This could be interesting. That was sixty-three years ago. Seems to me like yesterday.
Fairy Tale of the Month: February 2022 Sleeping Beauty in the Wood – Part Three
Thalia beams. “I found the Disney Wiki. It’s a fan site and the article on Sleeping Beauty is looong. I mean it goes on. A lot of production notes. I remember watching this when I was really little. They filmed live people for the animators to copy the movements. Who was Audrey Hepburn?”
“A well-known actress in my day.”
“Yeah, well, they based Aurora’s body on hers.”
“Minus the blond hair,” I say. “Audrey’s was dark. Aurora; I’d forgotten they’d given her a name.”
“Looks like they named about everyone. Princess Aurora, Prince Phillip, King Stefan, King Hubert, Queen Leah, Flora, Fauna, Merriweather, Maleficent—Oh, I like that name.”
I see Thalia going down the Disney rabbit hole. Surely she won’t run into Giambattista Basile there.
In Perceforest and in Pentamerone a number of characters had names, in Perrault’s tale only the two children, and in Grimm there is only one name given, Briar Rose, and that bestowed upon the princess halfway through the story. Then Disney comes along handing out names rather freely, much against fairy-tale norms. However, film is a different medium. I guess they felt the needs of a film audience to be different than that of a fairy-tale reader.
I remember that Margaret Hunt’s translation of Grimm included the author’s notes. I gamble on Project Gutenberg having a copy. They do, but the work is transcribed and the author notes are not included. I return to good old Internet Archive, where both volume one and volume two of the original book have been scanned in.
“According to the Grimm brothers’ notes,” I say proudly of my discovery to Thalia, “they trace the Sleeping Beauty story back to the Norse saga of Sigurd and Brünhild. The Valkyrie Brünhild, because of the sleep-thorn with which Odin has pierced her, sleeps inside a wall of flame that only Sigurd is able to penetrate.”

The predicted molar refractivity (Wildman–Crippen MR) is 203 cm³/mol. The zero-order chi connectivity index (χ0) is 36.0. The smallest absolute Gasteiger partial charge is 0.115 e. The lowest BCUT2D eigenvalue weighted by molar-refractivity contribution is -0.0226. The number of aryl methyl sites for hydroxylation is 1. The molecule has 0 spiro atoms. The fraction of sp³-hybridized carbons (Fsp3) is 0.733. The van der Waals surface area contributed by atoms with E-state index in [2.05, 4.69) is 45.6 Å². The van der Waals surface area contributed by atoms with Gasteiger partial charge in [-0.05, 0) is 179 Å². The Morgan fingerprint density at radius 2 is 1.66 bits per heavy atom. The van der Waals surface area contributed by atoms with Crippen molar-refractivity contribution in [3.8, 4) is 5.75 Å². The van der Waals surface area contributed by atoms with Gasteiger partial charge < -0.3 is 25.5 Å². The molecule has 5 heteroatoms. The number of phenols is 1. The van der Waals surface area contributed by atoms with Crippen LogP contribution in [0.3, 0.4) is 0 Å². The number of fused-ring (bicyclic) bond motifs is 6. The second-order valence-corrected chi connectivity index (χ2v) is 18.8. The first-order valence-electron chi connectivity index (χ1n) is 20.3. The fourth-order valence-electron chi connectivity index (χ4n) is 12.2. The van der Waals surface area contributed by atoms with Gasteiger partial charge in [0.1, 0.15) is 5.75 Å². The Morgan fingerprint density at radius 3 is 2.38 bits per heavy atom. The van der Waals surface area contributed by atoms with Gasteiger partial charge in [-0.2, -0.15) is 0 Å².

“Cool. A wall of flame. I guess we can’t get much further back than that. But I’m still at the other end with Walt Disney. He had two teams of writers reworking the story over a couple of years. In the end, they had the princess hiding out with three fairies, who she thought were her aunts, until she was sixteen. Also, she meets Prince Phillip, neither of them knowing their fathers have them engaged. Maleficent finds out where she is hiding, gets her to prick her finger, and then kidnaps Prince Phillip so he can’t kiss her. He escapes with the help of the fairies, battles Maleficent, who is in the form of a dragon, and finally gets to kiss Aurora.
“Wow, and I had begun to think the Grimms had changed the story too much. But Disney dropped the Perrault and Basile’s ending with the two children and lost the hundred-year’s wait. And after all that the film was a failure, but, yeah, made up for that big-time with the re-runs.”
“I wonder how much different the next iteration of Sleeping Beauty will be. Fairy tales will change to suit the times and the culture in which they find themselves you know.”
“Hmmm.” Thalia has her contemplative look. “Maybe I’ll write the next version.”